Here are some of the best places to experience El Yunque’s clear mountain rivers, falls and pools:
Rio Espiritu Santo Observation Point — Road 186 (El Toro Scenic Byway) takes you through the forest to the overlook. From a bridge that crosses over the Holy Spirit River,Rio Espiritu Santo, you’ll get a panoramic view looking northward toward the Atlantic coast. You’ll also be able to see several waterfalls. Climb the large rocks to access the best views of the waterfalls as well as a beautiful natural pool below one of them.
Juan Diego — Take Road 191 to the La Mina Recreational to reach the Juan Diego Creek area. A short path leads to a natural pool and lovely waterfall —you’ll definitely want to wade in to cool off.
Angelito Trail — Following Road 988 to Luquillo, walk this short trail that cuts through the Tabonuco tree stands down to the rushing, crystal-clear Rio Mameyes (designated a “wild and scenic river”) and various great swimming holes, including Las Damas Pool. Take a dip!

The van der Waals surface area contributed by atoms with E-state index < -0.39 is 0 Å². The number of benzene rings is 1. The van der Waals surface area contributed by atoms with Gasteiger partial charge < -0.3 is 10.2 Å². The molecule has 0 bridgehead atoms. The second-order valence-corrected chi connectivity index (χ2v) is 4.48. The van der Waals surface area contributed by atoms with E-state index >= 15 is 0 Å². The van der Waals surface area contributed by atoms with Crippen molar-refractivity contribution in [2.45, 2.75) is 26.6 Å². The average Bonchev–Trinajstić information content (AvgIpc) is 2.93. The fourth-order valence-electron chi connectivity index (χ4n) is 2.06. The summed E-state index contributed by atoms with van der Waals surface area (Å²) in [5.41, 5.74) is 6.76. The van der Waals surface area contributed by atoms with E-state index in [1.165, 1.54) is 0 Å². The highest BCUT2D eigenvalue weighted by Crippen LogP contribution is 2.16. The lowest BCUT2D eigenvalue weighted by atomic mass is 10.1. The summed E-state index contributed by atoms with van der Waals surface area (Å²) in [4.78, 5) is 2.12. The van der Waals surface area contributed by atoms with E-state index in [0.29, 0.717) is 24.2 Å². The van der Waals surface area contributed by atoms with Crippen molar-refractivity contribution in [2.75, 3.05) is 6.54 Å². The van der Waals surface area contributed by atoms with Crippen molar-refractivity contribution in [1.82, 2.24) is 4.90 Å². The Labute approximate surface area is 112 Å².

Puente Roto Recreation Area — Road 988 will take you to the undeveloped recreation area along the beautiful Rio Mameyes and a particularly wide area along the river that’s ideal for swimming, wading and picnicking.
Hiking in El Yunque
El Yunque is a haven for outdoor enthusiasts. The forest boasts 24 miles of hiking trails of varying levels of difficulty. Below is a sampling of trails that provide spectacular views of mountains as well as rare flora and fauna, including colorful birds, from woodpeckers and green mangos to Puerto Rican parrots.
El Toro Wilderness Trail — Drive Road 186 to reach this challenging trail, which leads up to El Toro Peak, the highest peak in the Luquillo Mountains. The trail takes you on a roughly 3-hour hike through the El Toro Wilderness Area — the only tropical wilderness in the U.S. National Forest System. Among the fauna of the area: Puerto Rican Parrots and five species of Coquis frogs. You may also see orchids and the forest’s other plant and tree species.
Caimitillo Trail — Follow Road 191 to this easy, 0.4-mile trail that originates approximately 100 feet south of the Sierra Palm Visitor Center. The giant tree ferns and Sierra palms you’ll see as you hike will remind you that you’re in a jungle-like setting. You can picnic at the Caimitillo picnic area that you’ll see along the way.
El Yunque Rock — Accessed off of Forest Road 10, this moderately difficult short trail leads to a small rock wall. Climb it for the breathtaking panoramic view you’ll get from what is truly one of the best perches in the Luquillo Mountains.